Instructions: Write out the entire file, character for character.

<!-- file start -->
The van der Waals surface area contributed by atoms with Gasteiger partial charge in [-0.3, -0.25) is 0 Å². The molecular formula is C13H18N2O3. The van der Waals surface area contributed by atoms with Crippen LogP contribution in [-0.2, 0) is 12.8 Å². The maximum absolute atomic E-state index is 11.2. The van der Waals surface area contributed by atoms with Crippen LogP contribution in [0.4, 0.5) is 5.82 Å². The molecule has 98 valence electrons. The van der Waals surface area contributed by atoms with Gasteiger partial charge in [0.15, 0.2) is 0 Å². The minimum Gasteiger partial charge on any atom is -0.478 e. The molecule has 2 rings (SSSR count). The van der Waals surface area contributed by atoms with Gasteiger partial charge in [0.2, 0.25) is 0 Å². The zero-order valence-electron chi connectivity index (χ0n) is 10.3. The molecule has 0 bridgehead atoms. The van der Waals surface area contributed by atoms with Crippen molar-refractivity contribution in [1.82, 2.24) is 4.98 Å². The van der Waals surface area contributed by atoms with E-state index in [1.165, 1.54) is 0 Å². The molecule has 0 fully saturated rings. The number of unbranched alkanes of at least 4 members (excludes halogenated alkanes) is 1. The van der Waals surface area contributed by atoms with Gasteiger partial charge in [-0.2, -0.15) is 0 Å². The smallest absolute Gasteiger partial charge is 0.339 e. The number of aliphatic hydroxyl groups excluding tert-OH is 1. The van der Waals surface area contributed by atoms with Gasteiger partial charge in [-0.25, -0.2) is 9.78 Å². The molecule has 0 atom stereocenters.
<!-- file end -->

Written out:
The van der Waals surface area contributed by atoms with Gasteiger partial charge in [-0.3, -0.25) is 0 Å². The molecular formula is C13H18N2O3. The van der Waals surface area contributed by atoms with Crippen LogP contribution in [-0.2, 0) is 12.8 Å². The maximum absolute atomic E-state index is 11.2. The van der Waals surface area contributed by atoms with Crippen LogP contribution in [0.4, 0.5) is 5.82 Å². The molecule has 98 valence electrons. The van der Waals surface area contributed by atoms with Gasteiger partial charge in [0.15, 0.2) is 0 Å². The minimum Gasteiger partial charge on any atom is -0.478 e. The molecule has 2 rings (SSSR count). The van der Waals surface area contributed by atoms with Gasteiger partial charge in [0.2, 0.25) is 0 Å². The zero-order valence-electron chi connectivity index (χ0n) is 10.3. The molecule has 0 bridgehead atoms. The van der Waals surface area contributed by atoms with Crippen molar-refractivity contribution in [1.82, 2.24) is 4.98 Å². The van der Waals surface area contributed by atoms with E-state index in [1.165, 1.54) is 0 Å². The molecule has 0 fully saturated rings. The number of unbranched alkanes of at least 4 members (excludes halogenated alkanes) is 1. The van der Waals surface area contributed by atoms with Gasteiger partial charge in [-0.2, -0.15) is 0 Å². The smallest absolute Gasteiger partial charge is 0.339 e. The number of aliphatic hydroxyl groups excluding tert-OH is 1. The van der Waals surface area contributed by atoms with Gasteiger partial charge in [-0.25, -0.2) is 9.78 Å². The molecule has 0 atom stereocenters.